U.S. companies with more cash on their balance sheets thanks to tax reform are coming under greater scrutiny from activist investors, a top Goldman Sachs Group Inc
Some 73 campaigns by U.S. and European activist shareholders were launched in the first quarter of 2018 against the boards of companies with market capitalization exceeding $500 million, the highest quarter on record, according to data from Lazard Ltd
John Waldron, the co-head of Goldman Sachs investment bank division, said at the annual Milken Institute Global Conference that U.S. tax reform was a driver behind the rise in such campaigns.
"There`s excess cash for most companies laying on the balance sheet and shareholders are going to press for answers of what they are going to do with it," Waldron told the Milken Conference in Los Angeles.
Sweeping tax reform was U.S. President Donald Trump`s first major legislative triumph since he took office in January 2017. Among the changes were a lowering of the headline corporate income tax rate from 35 percent to 21 percent and the introduction of a one-time mandatory cash repatriation tax.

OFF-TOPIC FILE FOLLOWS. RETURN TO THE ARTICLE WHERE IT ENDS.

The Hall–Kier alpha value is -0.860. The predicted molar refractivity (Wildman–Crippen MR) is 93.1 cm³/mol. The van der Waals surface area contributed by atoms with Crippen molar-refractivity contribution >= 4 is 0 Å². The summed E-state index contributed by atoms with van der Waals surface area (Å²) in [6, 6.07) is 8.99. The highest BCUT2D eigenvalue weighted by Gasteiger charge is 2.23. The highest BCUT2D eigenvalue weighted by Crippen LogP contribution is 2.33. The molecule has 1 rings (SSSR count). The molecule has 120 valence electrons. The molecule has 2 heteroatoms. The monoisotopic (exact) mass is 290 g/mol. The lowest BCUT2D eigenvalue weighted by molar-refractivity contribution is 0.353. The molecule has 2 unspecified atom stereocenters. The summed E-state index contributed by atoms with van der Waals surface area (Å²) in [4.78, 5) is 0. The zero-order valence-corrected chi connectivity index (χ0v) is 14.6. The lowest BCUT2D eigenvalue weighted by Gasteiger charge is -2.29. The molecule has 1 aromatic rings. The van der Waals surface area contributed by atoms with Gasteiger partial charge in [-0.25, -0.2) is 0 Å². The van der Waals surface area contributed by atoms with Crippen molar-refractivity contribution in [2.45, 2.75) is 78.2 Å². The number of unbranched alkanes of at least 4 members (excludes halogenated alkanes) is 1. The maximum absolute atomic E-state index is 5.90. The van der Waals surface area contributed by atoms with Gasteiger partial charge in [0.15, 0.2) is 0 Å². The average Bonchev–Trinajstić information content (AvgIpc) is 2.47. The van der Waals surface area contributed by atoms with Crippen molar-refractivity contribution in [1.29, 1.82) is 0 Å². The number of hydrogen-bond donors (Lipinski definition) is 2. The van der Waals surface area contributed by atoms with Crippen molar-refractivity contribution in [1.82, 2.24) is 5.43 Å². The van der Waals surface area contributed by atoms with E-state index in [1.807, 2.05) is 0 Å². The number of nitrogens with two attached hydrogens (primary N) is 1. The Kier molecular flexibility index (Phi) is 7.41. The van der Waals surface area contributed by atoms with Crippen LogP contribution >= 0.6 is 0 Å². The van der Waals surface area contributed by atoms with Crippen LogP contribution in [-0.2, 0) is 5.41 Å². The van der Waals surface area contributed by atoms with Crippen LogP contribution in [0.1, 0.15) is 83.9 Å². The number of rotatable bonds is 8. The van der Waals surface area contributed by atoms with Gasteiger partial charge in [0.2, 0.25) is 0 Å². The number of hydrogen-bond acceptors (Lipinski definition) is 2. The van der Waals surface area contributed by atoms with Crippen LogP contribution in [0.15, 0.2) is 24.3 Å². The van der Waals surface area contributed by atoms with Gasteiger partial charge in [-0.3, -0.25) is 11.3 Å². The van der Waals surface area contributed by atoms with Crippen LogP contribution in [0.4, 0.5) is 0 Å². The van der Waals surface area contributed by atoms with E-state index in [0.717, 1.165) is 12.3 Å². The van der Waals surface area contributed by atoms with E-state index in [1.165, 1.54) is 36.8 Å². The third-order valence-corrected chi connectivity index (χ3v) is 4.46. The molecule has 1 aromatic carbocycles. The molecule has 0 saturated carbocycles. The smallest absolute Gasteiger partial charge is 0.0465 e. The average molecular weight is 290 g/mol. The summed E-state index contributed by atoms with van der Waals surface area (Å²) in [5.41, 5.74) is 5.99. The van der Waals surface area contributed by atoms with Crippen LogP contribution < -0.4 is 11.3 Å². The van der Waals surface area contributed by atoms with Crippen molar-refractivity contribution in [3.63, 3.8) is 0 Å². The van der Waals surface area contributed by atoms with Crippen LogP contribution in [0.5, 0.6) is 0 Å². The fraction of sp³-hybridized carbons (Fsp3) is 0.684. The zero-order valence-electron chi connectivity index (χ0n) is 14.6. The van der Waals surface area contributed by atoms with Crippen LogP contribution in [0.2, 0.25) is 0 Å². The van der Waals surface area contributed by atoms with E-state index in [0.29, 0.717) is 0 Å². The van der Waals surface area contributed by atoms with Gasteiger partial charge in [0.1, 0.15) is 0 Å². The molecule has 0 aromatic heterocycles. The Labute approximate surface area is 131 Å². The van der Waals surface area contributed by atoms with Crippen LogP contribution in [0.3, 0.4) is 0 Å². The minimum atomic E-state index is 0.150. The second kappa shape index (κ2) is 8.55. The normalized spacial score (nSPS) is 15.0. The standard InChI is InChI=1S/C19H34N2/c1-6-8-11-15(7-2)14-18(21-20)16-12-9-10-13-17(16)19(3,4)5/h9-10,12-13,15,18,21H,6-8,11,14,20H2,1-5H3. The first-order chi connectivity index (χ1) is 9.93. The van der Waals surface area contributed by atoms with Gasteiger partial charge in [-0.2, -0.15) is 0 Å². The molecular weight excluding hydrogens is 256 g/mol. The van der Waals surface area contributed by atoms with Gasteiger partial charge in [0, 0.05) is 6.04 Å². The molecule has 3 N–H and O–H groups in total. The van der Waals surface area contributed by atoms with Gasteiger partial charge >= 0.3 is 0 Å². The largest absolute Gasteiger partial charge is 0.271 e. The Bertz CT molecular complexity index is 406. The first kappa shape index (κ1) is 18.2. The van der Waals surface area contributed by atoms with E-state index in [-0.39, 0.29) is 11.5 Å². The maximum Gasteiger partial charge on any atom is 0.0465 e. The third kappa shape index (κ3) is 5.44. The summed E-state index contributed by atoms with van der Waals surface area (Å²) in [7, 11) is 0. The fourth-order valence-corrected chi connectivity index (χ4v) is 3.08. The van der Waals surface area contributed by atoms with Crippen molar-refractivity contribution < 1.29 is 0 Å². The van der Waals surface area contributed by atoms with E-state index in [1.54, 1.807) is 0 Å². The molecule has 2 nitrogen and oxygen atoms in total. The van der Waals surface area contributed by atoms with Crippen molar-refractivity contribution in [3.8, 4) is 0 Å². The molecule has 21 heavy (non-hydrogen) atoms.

Waldron, whose bank advises companies on how to defend themselves against activist investors, said that a big question on his clients` minds is whether shareholders are going to give companies the time they need to decide how to deploy cash.
"Is pressure going to mount to come out with a capital allocation plan that`s fairly defined? How much is going into the business, how much is going to return capital to shareholders and how much will go to M&A?," Waldron said.
Share buybacks have been a popular tool among companies to return money to impatient investors. For example, Apple Inc
Other companies announcing plans to return cash to shareholders recently include Facebook Inc
Activist shareholders are paying attention. TCI Fund Asset Management said in March that Altaba Inc
"We`re seeing more (activist shareholder) campaigns this year than in the past three years," Waldron said. The proliferation of activist campaigns is like "throwing gasoline on the fire," boosting mergers and acquisitions, Waldron added.
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